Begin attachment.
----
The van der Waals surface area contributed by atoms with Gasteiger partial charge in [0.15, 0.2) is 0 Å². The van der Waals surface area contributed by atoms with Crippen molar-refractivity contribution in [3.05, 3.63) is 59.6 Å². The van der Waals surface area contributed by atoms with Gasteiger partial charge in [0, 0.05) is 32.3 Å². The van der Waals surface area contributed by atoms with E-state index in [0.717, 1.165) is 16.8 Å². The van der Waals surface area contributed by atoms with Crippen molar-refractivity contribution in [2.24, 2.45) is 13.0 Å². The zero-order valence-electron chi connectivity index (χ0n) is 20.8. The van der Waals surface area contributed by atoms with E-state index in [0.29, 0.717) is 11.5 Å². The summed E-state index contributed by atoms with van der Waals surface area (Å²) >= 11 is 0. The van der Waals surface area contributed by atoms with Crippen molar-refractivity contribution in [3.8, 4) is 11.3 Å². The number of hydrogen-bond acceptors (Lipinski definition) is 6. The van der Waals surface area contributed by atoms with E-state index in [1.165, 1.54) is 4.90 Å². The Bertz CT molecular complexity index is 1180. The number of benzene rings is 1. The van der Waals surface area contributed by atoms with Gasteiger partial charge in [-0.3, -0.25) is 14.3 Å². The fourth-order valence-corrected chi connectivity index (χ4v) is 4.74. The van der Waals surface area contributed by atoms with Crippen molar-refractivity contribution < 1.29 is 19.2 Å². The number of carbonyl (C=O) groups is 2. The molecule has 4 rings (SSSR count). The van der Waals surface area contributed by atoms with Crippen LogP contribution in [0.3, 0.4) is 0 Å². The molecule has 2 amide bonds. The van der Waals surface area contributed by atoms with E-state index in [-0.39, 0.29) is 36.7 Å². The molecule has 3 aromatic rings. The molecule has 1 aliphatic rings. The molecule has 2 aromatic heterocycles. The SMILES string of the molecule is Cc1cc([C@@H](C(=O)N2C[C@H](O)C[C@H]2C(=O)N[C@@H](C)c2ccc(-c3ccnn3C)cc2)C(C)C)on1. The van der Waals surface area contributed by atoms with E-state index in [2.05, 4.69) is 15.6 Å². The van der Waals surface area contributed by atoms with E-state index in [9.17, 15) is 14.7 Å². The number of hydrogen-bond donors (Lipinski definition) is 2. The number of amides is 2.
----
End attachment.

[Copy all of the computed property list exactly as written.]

The van der Waals surface area contributed by atoms with Gasteiger partial charge in [0.15, 0.2) is 0 Å². The van der Waals surface area contributed by atoms with Crippen molar-refractivity contribution in [3.05, 3.63) is 59.6 Å². The van der Waals surface area contributed by atoms with Gasteiger partial charge in [0, 0.05) is 32.3 Å². The van der Waals surface area contributed by atoms with E-state index in [0.717, 1.165) is 16.8 Å². The van der Waals surface area contributed by atoms with Crippen molar-refractivity contribution in [2.24, 2.45) is 13.0 Å². The zero-order valence-electron chi connectivity index (χ0n) is 20.8. The van der Waals surface area contributed by atoms with E-state index in [0.29, 0.717) is 11.5 Å². The summed E-state index contributed by atoms with van der Waals surface area (Å²) >= 11 is 0. The van der Waals surface area contributed by atoms with Crippen molar-refractivity contribution in [3.8, 4) is 11.3 Å². The number of hydrogen-bond acceptors (Lipinski definition) is 6. The van der Waals surface area contributed by atoms with E-state index in [1.165, 1.54) is 4.90 Å². The Bertz CT molecular complexity index is 1180. The number of benzene rings is 1. The van der Waals surface area contributed by atoms with Gasteiger partial charge in [-0.3, -0.25) is 14.3 Å². The fourth-order valence-corrected chi connectivity index (χ4v) is 4.74. The van der Waals surface area contributed by atoms with Crippen molar-refractivity contribution < 1.29 is 19.2 Å². The number of carbonyl (C=O) groups is 2. The molecule has 4 rings (SSSR count). The van der Waals surface area contributed by atoms with Crippen LogP contribution in [0.3, 0.4) is 0 Å². The molecule has 2 amide bonds. The van der Waals surface area contributed by atoms with E-state index in [-0.39, 0.29) is 36.7 Å². The molecule has 3 aromatic rings. The molecule has 1 aliphatic rings. The molecule has 2 aromatic heterocycles. The SMILES string of the molecule is Cc1cc([C@@H](C(=O)N2C[C@H](O)C[C@H]2C(=O)N[C@@H](C)c2ccc(-c3ccnn3C)cc2)C(C)C)on1. The van der Waals surface area contributed by atoms with E-state index in [2.05, 4.69) is 15.6 Å². The van der Waals surface area contributed by atoms with E-state index in [9.17, 15) is 14.7 Å². The number of hydrogen-bond donors (Lipinski definition) is 2. The number of amides is 2.